Lisa K Unfortunately pictures will be a little while. Garden is still in the making. We can't put stuff outside here till the first of June. I am mixing my own soil by hand which takes longer than I hoped. Planting out larger stuff in 5 gallon grow bags takes a lot more soil than I had anticipated. lol Our weather has gone crazy, so I am a little happy I have not gotten much out yet. Lots of hard rains, we don't normally get what I consider a "hard" rain here. But we have had hail 3 times in the last week and the first time was about half the size of a dime. Also not common here. Broke off two of my Sweetie Pie Pumpkin plants between the rain, hail and wind. Luckily I had several.

  • Lisa KLisa K Posts: 664 ✭✭✭✭✭

    @vickeym wow that is crazy weather!

    This weekend I went to Armstrong my favorite local Nursery because they always have new things, this time I got some Vietnamese Cilantro, Aztec Sweet Herb (I have not heard of this before), Fenugreek and Red Long Beans (pictured with Epazote in the background and Rue in the front).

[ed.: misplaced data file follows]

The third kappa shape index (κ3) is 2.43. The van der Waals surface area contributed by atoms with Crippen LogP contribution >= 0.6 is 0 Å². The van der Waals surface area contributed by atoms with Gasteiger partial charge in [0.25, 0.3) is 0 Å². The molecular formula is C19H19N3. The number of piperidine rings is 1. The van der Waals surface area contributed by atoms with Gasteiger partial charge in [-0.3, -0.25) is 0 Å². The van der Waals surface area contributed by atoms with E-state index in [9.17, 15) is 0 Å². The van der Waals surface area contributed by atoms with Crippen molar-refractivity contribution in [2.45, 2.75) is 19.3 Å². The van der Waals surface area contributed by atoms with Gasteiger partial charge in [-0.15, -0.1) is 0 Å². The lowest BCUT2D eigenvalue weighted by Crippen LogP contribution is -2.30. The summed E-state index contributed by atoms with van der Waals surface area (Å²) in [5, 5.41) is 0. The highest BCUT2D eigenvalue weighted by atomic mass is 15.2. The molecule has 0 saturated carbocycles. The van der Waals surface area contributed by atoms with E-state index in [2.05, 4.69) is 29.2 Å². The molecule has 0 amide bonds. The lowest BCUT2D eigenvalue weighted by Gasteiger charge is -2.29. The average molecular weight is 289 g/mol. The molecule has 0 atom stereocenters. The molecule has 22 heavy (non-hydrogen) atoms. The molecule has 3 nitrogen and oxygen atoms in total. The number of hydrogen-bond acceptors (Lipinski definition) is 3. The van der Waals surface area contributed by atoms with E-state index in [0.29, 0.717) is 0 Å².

• dimck421dimck421 Posts: 205 ✭✭✭

    I decided to go fully away from my typical plants. I went to Baker Seed site, and ordered all sorts of cool sounding "stuff". Some were epic fails, as they never germinated. Some loved this area and are growing like weeds. Those were all beans. Then again, beans seem to do well most any ol place. None fruited yet, but I have lots of pretty blooms. It seemed like a fun idea, in the moment.

  • Suburban PioneerSuburban Pioneer Posts: 246 ✭✭✭